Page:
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Students will develop their investment idea, articulate their sense of the possible outcomes for the components of the firm's capital structure, and explain how they have assessed the likelihood and valuation consequences of those outcomes. Through lectures, case discussions and the students' real-time analysis of an emerging market firm, this condensed course is structured for students to gain a deeper understanding of the economic pressures behind the value creation, value destruction and valuation process in emerging economies. This course is focused on helping students understand the role boards and board members play in corporate governance and the lives of businesses large and small. The range of applications includes: the structure of managerial performance measures, buyer-supplier contracting arrangements, earnings management, voluntary and mandatory disclosure and financial analysts. The focus of the research we will discuss in this seminar is on global financial reporting. The course features three faculty who will each give a focused look at a given area, introduce students to important questions in that area, key papers in the related literature, and critical aspects of the research designs applied in the area. The aim is to allow students to conduct independent research on a company, industry, economic context, or financial reporting environment of particular interest. This course examines the unique institutional, governance and transparency issues affecting corporate valuations in emerging markets. Common to these studies is that agents acquire private information that is valuable to other parties. It provides a vehicle for supplementing and integrating your knowledge of basic research tools and methods, as well as an exposure to the dimensions of contemporary research in the field of financial reporting. This course examines selected topics in accounting research. This case-based course intends to bridge this gap by discussing how taxes affect a variety of personal financial planning decisions. We will use cases to gain hands' on experience analyzing business tax strategies and refer to financial statement disclosures as appropriate so that you can learn how taxes affect the financial reporting for transactions. The course seeks to provide an introduction to the role of accounting information in (i) measuring firm performance, (ii) projecting profitability and firm value for external constituents, (iii) and motivating and controlling the firm's management. At the same time, increasing attention is being paid to regulatory and market design issues that either impede or enhance market pricing efficiency.n In this course, we will cover recent research on the role of informational arbitrage in asset pricing. The course will include examining boards in a variety of contexts with a focus on three types of situations: public for-profit companies, early-stage private companies, and not-for-profit companies of different sizes. By contrast, tax accounting courses traditionally concentrate on technical legal and administrative issues while ignoring the environment in which taxes enter an individual's decision-making. The role that taxes may play in business decisions are presented within an "all taxes, all parties, all costs" framework, from the tax issues at start-up (e.g., the choice of organizational form for a new venture), multistate and multinational operations, financial accounting implications, and mergers and acquisitions. This course is aimed at doctoral students in accounting and neighboring fields including economics, finance, political economics and operations management. The range of applications includes: the structure of managerial performance measures, capital budgeting, intra-company pricing, discretionary bonus pools, the role of non-financial performance indicators and earnings management. While earlier studies tend to view the matter as a yes/no debate, most recent studies acknowledge the impossibility of fully efficient markets, and focus instead on analyses of factors that materially affect the timely incorporation of information into prices. We will also discuss how academic research might help lower information/arbitrage costs.n This is a doctoral level course. We review recent academic evidence on this process, and reflect on its implications for future market-related research. For detailed information on programs, curricula, and faculty, see the School's web site. If you have an academic-related reason you cannot make the trip, we will assign alternative work. Potential topics include: health reform, health insurance (Medicare and Medicaid, employer-sponsored insurance, the uninsured), medical malpractice and quality regulation, pharmaceuticals, the corporate practice of medicine, regulation of fraud and abuse, and international comparisons. The guest list changes year to year but 2016's list included David Booth, Howard Marks, Martin Chavez, James Manyika, Kevin Warsh, Tom Kempner, and Larry Summers. The pricing component of the course will handle both traditional topics, such as price differentiation, and more modern ones, such as dynamic pricing. This topics-based course will exam a variety of historic and current issues on the political agenda where economics is central to decision making. Students will acquire a conceptual understanding of basic experimental statistics to inform these skills. D.) as well as interdisciplinary degrees in Public Policy (M. Students focus on one of seven discrete areas of study including accounting, economic analysis and policy, finance, marketing, operations information and technology, organizational behavior, and political economy. Instead, there will be a mandatory, all-day class field trip to explore inequality issues in depth and in person on Wednesday, May 24. This course provides the legal, institutional, and economic background necessary to understand the financing and production of health services in the US. In recent years Myron Scholes has given about half the lectures with the other half given by prominent guests. The focus of the course is on pricing mechanisms and the design of marketplaces. Economic issues permeate all that happens in government. How large is the impact of raising prices on sales? Students will learn: how to evaluate claims of causality; how to conduct and analyze experiments and quasi-experiments; the advantages and disadvantages of experiments; how to quantify uncertainty; and what can go wrong in experiments.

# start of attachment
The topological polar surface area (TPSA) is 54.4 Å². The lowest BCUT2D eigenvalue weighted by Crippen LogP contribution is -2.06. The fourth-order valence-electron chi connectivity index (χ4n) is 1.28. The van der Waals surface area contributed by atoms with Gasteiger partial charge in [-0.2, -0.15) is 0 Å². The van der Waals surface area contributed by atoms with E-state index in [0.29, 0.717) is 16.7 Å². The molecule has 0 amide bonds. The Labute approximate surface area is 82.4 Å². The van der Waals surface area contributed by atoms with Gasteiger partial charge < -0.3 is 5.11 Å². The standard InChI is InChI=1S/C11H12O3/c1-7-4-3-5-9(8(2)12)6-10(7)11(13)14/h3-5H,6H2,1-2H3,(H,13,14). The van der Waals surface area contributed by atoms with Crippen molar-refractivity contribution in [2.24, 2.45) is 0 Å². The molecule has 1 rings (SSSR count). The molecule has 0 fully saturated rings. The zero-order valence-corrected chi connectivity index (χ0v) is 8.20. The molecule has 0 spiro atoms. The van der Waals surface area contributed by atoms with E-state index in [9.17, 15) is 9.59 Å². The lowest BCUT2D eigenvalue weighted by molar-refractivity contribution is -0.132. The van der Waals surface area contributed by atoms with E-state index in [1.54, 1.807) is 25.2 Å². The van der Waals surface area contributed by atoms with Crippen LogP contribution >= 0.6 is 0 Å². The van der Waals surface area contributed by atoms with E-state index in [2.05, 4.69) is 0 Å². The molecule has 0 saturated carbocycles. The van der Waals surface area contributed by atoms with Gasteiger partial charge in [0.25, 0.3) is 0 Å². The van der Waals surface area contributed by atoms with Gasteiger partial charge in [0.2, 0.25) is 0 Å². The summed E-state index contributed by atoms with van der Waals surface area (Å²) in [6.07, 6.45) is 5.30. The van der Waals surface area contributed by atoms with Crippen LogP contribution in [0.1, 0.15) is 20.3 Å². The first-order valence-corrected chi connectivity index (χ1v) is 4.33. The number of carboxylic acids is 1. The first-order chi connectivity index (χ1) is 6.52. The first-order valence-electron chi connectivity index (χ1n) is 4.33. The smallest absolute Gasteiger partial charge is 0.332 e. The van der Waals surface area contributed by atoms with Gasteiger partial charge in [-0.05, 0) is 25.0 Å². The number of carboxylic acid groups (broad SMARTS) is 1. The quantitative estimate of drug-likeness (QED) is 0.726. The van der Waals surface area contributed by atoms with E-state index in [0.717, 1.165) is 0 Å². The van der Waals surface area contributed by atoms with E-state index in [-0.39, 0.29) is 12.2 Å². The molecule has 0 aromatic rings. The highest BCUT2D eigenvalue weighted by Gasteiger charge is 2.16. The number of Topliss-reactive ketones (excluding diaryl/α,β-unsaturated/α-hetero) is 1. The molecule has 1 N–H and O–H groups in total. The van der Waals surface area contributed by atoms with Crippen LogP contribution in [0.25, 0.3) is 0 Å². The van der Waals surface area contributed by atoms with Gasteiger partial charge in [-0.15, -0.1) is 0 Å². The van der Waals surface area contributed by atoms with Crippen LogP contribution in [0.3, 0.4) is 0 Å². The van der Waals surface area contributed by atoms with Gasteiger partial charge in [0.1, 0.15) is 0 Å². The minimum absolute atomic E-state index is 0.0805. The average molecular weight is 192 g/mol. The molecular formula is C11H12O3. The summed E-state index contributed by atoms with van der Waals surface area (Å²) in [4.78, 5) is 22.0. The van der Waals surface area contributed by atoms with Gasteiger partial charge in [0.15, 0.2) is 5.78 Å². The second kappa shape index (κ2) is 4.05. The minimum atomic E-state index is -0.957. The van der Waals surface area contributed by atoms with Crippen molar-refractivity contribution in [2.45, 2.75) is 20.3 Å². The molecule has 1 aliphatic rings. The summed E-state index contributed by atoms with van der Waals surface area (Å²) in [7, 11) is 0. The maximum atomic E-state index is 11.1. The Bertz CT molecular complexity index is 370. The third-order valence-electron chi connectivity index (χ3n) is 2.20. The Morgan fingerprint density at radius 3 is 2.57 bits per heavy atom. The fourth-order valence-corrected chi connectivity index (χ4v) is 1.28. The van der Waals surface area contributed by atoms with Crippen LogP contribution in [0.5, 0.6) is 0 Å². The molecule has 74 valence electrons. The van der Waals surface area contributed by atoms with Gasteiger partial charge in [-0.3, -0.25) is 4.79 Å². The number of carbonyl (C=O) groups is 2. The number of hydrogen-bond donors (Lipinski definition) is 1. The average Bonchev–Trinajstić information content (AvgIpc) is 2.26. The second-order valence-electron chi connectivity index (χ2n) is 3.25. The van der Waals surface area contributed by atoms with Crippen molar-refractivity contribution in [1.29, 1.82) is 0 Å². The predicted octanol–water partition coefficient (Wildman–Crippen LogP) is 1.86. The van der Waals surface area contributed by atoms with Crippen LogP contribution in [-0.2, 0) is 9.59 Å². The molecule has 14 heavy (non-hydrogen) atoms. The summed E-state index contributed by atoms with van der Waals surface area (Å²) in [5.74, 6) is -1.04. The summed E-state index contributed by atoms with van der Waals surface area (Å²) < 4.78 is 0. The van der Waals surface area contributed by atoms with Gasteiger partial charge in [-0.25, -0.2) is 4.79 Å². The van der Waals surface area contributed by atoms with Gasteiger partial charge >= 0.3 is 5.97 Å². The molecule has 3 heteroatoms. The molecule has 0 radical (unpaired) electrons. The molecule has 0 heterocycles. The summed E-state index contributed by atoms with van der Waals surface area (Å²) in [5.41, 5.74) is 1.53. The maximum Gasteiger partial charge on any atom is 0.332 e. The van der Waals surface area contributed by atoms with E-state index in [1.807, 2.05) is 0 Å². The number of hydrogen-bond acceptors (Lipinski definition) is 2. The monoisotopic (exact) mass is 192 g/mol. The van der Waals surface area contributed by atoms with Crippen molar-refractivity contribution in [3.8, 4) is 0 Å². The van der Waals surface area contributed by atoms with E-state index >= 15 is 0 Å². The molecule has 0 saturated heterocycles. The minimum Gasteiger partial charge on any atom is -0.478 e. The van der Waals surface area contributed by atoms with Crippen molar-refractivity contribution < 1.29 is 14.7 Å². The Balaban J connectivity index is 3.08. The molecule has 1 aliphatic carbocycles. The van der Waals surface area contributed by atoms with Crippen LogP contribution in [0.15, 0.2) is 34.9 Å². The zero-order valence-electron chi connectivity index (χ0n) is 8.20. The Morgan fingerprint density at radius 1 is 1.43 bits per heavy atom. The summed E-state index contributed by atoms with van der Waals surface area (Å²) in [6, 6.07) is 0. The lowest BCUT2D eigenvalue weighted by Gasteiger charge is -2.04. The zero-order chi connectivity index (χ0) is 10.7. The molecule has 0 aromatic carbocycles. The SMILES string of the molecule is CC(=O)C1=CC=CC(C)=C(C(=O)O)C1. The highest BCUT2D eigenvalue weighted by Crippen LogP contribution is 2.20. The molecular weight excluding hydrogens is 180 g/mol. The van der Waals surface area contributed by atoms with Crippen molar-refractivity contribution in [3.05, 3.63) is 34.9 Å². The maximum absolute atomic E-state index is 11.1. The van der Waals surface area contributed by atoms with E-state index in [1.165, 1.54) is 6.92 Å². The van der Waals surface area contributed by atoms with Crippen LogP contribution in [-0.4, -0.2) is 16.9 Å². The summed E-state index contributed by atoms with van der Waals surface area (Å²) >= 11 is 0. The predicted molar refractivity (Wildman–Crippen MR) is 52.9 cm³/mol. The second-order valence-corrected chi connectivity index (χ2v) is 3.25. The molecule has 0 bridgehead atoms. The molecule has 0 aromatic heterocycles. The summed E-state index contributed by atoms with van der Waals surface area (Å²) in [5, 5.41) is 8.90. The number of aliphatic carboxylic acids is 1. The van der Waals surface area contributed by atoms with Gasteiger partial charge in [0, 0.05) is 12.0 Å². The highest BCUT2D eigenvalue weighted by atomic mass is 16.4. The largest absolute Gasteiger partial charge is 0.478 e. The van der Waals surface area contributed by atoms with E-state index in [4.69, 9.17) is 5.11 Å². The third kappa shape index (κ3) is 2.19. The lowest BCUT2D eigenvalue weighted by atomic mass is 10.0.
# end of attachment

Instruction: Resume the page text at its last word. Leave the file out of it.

A recurring theme will be linking the tax strategies that we learn with concepts from corporate finance, financial accounting, business law, and economics. Our starting point is the observation that, with costly information, equilibrium prices will invariably reflect some mispricing.